Misalignment of Provider Incentives
Dating back to the 1970s, technologists in Silicon Valley and elsewhere have been fascinated with the idea of applying machine learning to healthcare data in order to provide data-driven medical recommendations based on clinical inputs. Over the years, the efficacy of such clinical decision support systems (CDSS) in improving outcomes and promoting evidence-based practice has been demonstrated. However, despite many attempts, they have consistently failed to become a mainstay in American healthcare. CDSSs are a prime example of the type of productive innovation that healthcare providers in the US (including hospitals and individual physicians) do not have an incentive to invest in under their fee-for-service payment structure. As long as we continue to pay doctors based on the number and type of services rendered instead of the quality of that care and the outcomes they produce, startups developing CDSSs and other technologies to improve clinical care will never have tenable business models.
To the federal government’s credit, the ACA and the Medicare Access and CHIP Reauthorization Act (MACRA) are pushing our payment mechanisms away from fee-for-service and towards value-based reimbursement, but we still have a long way to go. While the Quality Payment Program (the implementation of MACRA) is a step in the right direction, the maximum amount of a physician’s income that it will put at risk is 9% of Medicare revenue, which in most cases is too weak an incentive for practices to invest in building or paying for a CDSS. Strengthening such incentives, by placing more Medicare provider revenue at risk through a combination of upside rewards (e.g. shared savings) and downside penalties, will increase the viability of startups looking to build and sell algorithms to enable doctors to make data-driven decisions for their patients.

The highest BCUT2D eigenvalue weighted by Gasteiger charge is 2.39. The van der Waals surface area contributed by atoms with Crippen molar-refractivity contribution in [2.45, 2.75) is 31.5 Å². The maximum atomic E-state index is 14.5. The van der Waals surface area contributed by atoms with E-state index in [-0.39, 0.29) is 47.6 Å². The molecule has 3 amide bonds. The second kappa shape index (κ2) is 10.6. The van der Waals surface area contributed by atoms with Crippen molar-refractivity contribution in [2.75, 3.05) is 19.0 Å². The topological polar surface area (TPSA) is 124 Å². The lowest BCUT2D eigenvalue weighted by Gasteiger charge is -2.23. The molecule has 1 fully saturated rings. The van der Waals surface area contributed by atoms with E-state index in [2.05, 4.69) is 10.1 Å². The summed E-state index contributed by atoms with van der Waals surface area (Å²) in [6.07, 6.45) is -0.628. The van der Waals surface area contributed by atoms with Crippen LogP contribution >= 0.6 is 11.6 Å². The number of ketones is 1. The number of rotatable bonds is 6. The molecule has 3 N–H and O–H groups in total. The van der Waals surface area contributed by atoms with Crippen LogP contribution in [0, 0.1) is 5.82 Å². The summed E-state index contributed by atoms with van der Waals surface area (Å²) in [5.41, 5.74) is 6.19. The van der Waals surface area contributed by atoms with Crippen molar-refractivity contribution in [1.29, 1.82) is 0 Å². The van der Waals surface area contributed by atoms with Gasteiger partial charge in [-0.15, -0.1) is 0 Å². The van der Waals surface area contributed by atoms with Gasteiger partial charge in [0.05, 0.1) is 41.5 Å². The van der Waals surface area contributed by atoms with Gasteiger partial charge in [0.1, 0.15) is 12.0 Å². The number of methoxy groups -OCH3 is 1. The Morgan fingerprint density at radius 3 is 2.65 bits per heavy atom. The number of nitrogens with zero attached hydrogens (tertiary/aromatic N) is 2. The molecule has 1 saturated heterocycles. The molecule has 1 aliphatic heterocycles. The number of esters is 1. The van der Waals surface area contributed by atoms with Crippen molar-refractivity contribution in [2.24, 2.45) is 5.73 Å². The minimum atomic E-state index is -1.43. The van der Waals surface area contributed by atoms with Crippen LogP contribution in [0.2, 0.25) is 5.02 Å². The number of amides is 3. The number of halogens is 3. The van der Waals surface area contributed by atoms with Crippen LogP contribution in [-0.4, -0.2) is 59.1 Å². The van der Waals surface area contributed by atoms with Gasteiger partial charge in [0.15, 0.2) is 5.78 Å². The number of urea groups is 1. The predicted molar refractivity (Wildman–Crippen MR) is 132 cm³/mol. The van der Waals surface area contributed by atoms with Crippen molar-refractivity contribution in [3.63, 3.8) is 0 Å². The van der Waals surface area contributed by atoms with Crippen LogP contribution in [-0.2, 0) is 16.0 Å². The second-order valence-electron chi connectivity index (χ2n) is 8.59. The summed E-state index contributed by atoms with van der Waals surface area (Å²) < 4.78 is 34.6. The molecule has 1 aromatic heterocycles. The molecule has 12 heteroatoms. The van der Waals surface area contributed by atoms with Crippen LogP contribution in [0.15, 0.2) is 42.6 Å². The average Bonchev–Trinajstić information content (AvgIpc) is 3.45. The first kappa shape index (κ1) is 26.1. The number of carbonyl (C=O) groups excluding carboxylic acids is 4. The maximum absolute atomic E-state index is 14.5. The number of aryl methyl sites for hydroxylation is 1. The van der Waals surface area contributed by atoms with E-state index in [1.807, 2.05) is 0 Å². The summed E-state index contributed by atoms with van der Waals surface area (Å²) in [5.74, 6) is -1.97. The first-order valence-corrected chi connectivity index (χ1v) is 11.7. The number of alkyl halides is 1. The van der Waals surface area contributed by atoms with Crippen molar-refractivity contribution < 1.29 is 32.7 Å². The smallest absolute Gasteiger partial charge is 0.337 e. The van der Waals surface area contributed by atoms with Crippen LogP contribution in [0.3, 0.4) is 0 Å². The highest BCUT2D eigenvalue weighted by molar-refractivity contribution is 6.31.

Lack of Clear Regulatory Guidance in Digital Health
It’s no surprise that digital health startups face a highly regulated market — as they should. New mobile apps and other technologies entering our hospitals and clinics have the potential to seriously impact the course of medical care and ultimately the health of consumers nationwide. However, many startups in this space are encumbered not by regulations themselves but by the lack of clear guidance from the FDA on what types of digital health applications will be regulated and how. For instance, I met an entrepreneur who wanted to build self-triaging functionality into his patient-facing mobile health app to help users make safe, cost-effective decisions about where to seek care. But he and his team decided against it because it’s not clear whether the FDA would regulate that as a class 3 device. His hesitance is shared by many others in the space — some of the most valuable data-enabled functions are seen as too risky to build and sell due to the uncertainty about whether the FDA would require approval.